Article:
Researchers have created tiny DNA nanorobots that can deliver a protein payload that cuts off the blood supply to tumors in mice.
According to a new study, the research team was able to create DNA nanorobots that can travel through the bloodstream, locate tumors, and deliver a protein that induces blood clotting, thus blocking the supply of blood to these tumors and causing them to die.
The researchers began by creating a self-assembling, rectangular DNA-origami sheet. They then linked thrombin, one of the enzymes responsible for blood clotting, to this sheet. Next, they formed the sheet into a tube and pinned it using DNA fasteners to join the edges; this resulted in a tubular nanorobot carrying a payload of thrombin within.
Perhaps the most impressive was how they designed the DNA fasteners, which were made to disconnect when encountering nucleolin, a protein unique to the surface of tumor blood vessel cells. Once this happens, the tube pops open and delivers the blood-clotting payload to the blood vessel of the tumor.
Cutting off the blood supply
Finally, the researchers injected these nanorobots into mice with human breast cancer tumors. As hoped, when the nanorobots encountered tumor blood vessel cells, they deployed their payloads and caused extensive blood clots within a 48-hour period. Even better, they caused no blood clotting elsewhere in the mice, so they were only reacting to tumor blood vessel cells as planned.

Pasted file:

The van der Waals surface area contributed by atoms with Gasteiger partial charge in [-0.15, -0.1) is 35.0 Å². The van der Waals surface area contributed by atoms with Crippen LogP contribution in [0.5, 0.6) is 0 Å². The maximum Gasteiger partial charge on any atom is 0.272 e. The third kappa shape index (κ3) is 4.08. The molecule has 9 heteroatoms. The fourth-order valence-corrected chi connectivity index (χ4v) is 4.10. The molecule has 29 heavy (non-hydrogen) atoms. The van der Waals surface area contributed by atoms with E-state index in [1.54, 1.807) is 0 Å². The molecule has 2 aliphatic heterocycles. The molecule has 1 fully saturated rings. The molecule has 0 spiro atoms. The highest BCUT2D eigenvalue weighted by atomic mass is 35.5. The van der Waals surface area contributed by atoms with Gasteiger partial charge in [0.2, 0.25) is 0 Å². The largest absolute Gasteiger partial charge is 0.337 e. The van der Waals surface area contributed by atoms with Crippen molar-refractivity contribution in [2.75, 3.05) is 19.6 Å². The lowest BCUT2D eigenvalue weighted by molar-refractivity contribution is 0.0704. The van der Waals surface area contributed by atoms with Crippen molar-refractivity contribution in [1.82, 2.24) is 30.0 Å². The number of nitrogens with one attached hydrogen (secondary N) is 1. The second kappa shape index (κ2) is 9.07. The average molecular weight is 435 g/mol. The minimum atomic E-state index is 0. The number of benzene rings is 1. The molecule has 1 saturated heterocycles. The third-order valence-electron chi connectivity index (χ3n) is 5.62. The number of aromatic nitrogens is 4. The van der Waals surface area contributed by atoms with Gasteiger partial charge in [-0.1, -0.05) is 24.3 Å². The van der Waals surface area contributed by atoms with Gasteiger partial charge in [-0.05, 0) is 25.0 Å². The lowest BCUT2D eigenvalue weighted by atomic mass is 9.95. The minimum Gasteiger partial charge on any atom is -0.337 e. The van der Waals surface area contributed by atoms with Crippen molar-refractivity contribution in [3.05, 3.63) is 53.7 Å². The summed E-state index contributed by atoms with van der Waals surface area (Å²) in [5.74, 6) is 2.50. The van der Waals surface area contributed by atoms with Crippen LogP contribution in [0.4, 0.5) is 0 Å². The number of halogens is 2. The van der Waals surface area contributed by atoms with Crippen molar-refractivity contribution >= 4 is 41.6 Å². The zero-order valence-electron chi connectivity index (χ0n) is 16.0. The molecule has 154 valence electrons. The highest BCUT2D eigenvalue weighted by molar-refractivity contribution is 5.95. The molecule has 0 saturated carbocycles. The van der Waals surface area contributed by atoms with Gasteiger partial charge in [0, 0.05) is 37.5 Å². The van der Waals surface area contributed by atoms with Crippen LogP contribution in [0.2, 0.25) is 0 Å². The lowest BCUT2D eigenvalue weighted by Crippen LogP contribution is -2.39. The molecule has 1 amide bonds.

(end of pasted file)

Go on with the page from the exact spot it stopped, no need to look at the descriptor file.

The blood clots caused necrosis in the tumors as they were starved of blood and the nutrients it carries. The result was that the treated mice had a higher survival rate than the control mice. They also found similarly increased survival in a mouse model of melanoma and in mice with xenografts of human ovarian cancer cells.
They also tested the therapy on micro pigs to see if any clotting was caused; none was observed, which is good news for potential translation of the technique to humans.
More studies are needed to ensure that there are no unwanted side effects, such as clotting elsewhere or immune responses created by this technique. However, taking this therapy from mice to humans will be a hugely challenging step, as it is not yet clear that targeting nucleolin to deliver thrombin will be effective in humans.
That said, the study is certainly a breakthrough because this technique serves as a platform that could potentially be used to deliver other useful proteins to target cells. It is not hard, for example, to see their potential for delivering an apoptosis-inducing protein to senescent cells if a suitable and unique surface marker can be identified on those cells.
 Zhang, Q., Jiang, Q., Li, N., Dai, L., Liu, Q., Song, L., … & Du, Y. (2014). DNA origami as an in vivo drug delivery vehicle for cancer therapy. Acs Nano, 8(7), 6633-6643.